Bibliography + Strategies for Bubble [Miles]



Initiation Dream – Pauline Oliveros (for ideas about “deep listening”)

Relational Aesthetics – Nicolas Bourriaud (history/theory of participatory art, social practice)

See Yourself Sensing: Redefining Human Perception (for other projects dealing with sensory perception)

Speculative Everything: design, fiction, and social dreaming (for a fictional framing for the work)


Article on the “Tactile Dome” at the Exploratorium

Dangers of walking water balls

Play!: Sound Toys for Non-Musicians

Strategies for Bubble

The rest of this post summarizes a conversation I had with Abby about my project.

The piece is a sound experience for a person inside a transparent inflatable ball. The acoustics inside the ball are unusual, and the quality of sound varies drastically with the vantage point of the listener (from high to low, center to periphery). All the sounds are generated by non-musician volunteers who “play” the ball from the outside.

A list of sound-generating actions:

– Slowly rubbing the ball when it is wet (squeaking)
– Dripping water onto the ball from above
– Throwing rice or other small objects at the ball
– Quickly tapping the ball

Ways to modulate sounds:

– Move from a high point to a slow point on the ball
– Slowly circle the ball

There will be several volunteers making sound, so I must consider how they are organized – in terms of their spatial position in relation to the ball, and in terms of the sounds they produce as a group. Since the ball is in fact a sphere, the volunteers should surround it to give the impression that sound is coming from every direction.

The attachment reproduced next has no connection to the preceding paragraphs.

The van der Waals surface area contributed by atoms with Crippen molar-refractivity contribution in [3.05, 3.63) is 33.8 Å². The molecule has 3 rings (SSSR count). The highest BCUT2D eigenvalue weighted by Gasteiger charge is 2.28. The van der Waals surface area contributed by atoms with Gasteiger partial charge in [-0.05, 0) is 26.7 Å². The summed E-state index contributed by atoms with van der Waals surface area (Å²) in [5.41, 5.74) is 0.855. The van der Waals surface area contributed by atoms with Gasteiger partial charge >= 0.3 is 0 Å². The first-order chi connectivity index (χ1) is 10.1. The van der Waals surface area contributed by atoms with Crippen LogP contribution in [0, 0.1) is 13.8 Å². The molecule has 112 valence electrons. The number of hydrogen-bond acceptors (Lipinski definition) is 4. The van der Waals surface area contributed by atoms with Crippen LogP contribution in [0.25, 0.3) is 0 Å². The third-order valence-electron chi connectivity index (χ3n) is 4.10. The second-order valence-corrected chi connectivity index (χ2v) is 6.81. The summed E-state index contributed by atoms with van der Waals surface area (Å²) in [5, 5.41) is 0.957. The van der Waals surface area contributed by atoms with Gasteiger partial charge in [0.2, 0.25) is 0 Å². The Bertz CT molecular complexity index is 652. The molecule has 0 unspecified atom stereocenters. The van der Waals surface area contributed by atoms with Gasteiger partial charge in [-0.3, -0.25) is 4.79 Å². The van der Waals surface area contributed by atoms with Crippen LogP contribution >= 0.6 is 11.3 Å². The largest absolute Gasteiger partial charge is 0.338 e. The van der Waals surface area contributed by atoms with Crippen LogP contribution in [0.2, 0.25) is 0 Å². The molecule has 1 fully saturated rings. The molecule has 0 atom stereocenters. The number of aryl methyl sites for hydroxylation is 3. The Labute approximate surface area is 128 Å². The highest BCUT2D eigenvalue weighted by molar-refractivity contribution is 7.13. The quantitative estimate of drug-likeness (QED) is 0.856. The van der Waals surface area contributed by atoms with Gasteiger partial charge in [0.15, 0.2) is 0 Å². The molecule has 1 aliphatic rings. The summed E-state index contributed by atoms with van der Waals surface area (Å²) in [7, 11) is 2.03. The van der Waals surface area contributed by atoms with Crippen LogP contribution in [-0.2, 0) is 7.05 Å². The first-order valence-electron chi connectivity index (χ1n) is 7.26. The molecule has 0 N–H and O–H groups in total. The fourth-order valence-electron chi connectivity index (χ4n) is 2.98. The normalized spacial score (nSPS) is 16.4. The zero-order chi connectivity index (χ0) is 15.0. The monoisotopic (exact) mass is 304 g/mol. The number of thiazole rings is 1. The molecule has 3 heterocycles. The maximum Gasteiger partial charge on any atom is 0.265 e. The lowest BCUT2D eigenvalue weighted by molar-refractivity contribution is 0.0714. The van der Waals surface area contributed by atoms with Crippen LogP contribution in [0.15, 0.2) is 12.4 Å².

Strategies for coordinating non-musician volunteers:

– Designate a group leader. The leader is the first to produce a sound (say from
rubbing the ball at a particular speed), and the other volunteers gradually copy her.
This creates a sort of echoing effect. The role of leader does not have to stay fixed for
the duration of the piece.

– Place markers on the ball itself that correspond to different sounds, i.e. a red mark on
top signifies tapping, and a blue mark on the bottom signifies rubbing. The volunteers
produce whatever sound corresponds with the mark currently touching the ground.

It is important to me that the experience is reactive, as opposed to passive. So the person inside the bubble will receive minimal instruction as well.

Instructions for the participant:

– Wear a blindfold
– Walk in a straight line, as slowly as possible
– Notice how walking changes what you hear
– Notice how your position inside the ball changes what you hear
– If at any time you want to leave, make a hand signal

It would be great to get feedback on these ideas!


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